Radiation therapy clearly decreases local tumor recurrence, but its effect on overall survival and which patients may benefit remain unclear. Comprehensive nodal irradiation is not for all node-positive patients.
—Alice Chung, MD, and Armando E. Giuliano, MD
Management of the regional nodes in breast cancer has evolved from the era of the extended radical mastectomy to exclusion of axillary dissection in appropriately selected patients. Throughout this evolution, studies of nodal irradiation have been shown to improve locoregional control, usually without a clear impact on overall survival. Concerns regarding toxicity and a possible lack of survival benefit resulted in the selective use of nodal irradiation only for the highest risk patients.
With improvements in radiation techniques that minimize radiation exposure to vital structures and publication of studies and a meta-analysis suggesting a survival benefit from postmastectomy nodal irradiation,1 the potential utility of nodal irradiation in a more moderate-risk population has been proposed, even for women treated with breast-conserving therapy.
As summarized in this issue of The ASCO Post, the National Cancer Institute of Canada Clinical Trials Group MA.20 clinical trial, reported by Whelan and colleagues, was a randomized study that evaluated irradiation of the ipsilateral internal mammary, supraclavicular, and axillary nodes in N1 or high-risk node-negative patients treated with breast-conserving surgery.2 The European Organisation for Research and Treatment of Cancer (EORTC) 22922/10925 trial, reported by Poortmans and colleagues, evaluated the role of internal mammary and medial supraclavicular nodal irradiation in women with centrally or medially located tumors regardless of nodal involvement and externally located tumors with nodal disease. Most patients had fewer than three involved nodes.3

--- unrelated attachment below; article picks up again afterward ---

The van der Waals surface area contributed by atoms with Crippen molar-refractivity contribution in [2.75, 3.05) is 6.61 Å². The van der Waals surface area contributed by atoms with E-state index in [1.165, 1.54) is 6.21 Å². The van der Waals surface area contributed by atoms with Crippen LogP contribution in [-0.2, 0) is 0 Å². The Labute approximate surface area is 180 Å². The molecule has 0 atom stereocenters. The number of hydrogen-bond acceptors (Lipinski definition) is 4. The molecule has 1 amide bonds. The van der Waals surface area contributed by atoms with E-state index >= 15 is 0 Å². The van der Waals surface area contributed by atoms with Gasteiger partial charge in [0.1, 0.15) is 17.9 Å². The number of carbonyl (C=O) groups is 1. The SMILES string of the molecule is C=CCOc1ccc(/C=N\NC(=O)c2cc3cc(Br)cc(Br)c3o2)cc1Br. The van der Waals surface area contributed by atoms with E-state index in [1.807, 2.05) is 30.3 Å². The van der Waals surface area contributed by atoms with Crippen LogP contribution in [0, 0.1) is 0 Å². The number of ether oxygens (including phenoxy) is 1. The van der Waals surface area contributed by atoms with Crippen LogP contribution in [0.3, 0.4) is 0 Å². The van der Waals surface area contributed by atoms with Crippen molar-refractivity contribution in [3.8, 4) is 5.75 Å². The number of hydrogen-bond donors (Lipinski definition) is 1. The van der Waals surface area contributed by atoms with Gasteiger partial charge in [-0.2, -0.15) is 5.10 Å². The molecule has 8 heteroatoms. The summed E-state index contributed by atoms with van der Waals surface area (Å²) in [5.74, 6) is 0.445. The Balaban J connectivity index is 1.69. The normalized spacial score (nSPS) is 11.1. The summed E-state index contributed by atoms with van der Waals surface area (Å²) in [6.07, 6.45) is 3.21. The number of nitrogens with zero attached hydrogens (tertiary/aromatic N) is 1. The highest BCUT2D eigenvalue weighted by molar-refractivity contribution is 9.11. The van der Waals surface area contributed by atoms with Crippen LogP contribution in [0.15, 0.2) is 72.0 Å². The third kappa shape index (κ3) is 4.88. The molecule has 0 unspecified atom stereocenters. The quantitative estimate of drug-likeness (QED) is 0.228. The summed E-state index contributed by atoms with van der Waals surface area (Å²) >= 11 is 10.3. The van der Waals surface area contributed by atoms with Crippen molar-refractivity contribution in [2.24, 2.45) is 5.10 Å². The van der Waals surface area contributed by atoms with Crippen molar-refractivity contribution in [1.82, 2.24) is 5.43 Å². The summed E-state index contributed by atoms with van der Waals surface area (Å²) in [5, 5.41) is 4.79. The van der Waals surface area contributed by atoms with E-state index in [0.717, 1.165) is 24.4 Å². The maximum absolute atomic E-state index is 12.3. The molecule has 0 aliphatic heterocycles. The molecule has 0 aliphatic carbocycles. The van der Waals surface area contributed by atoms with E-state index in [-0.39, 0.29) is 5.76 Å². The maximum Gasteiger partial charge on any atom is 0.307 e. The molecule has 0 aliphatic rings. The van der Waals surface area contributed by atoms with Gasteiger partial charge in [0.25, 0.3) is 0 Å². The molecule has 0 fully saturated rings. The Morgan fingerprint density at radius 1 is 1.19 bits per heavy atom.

Both trials had follow-up of approximately 10 years and demonstrated significant reductions in local and distant recurrences. Disease-free survival was reduced by nodal irradiation from 82% to 77% in the MA.20 trial and from 72% to 69% in the EORTC trial. The isolated regional recurrence rate in the MA.20 study was reduced from 2.5% in the whole-breast irradiation arm to 0.5% in the nodal-irradiation arm. The MA.20 trial did not show an improvement in overall survival with the addition of nodal irradiation, whereas the EORTC trial showed a minimal survival benefit (1.6%) from internal mammary/supraclavicular nodal irradiation.
Toxicity in the MA.20 trial included higher rates of grade ≥ 2 acute pneumonitis and lymphedema in the nodal-irradiation group. In the EORTC trial, there was a 3% rate of pulmonary fibrosis and a 1% occurrence of cardiac fibrosis—only in patients treated with internal mammary/supraclavicular nodal irradiation.
Are Results Practice Changing?
The results of these trials confirm that nodal irradiation in the moderate-risk population indeed reduces recurrence, but the very modest survival benefit demonstrated in the EORTC trial may not be enough to change clinical practice. The purpose of nodal irradiation is to reduce nodal recurrence. However, the difference in regional recurrence between the two arms in the MA.20 trial was only 2%, which is unlikely to lead to a significant improvement in survival. Regional recurrence rates were not reported in the EORTC trial.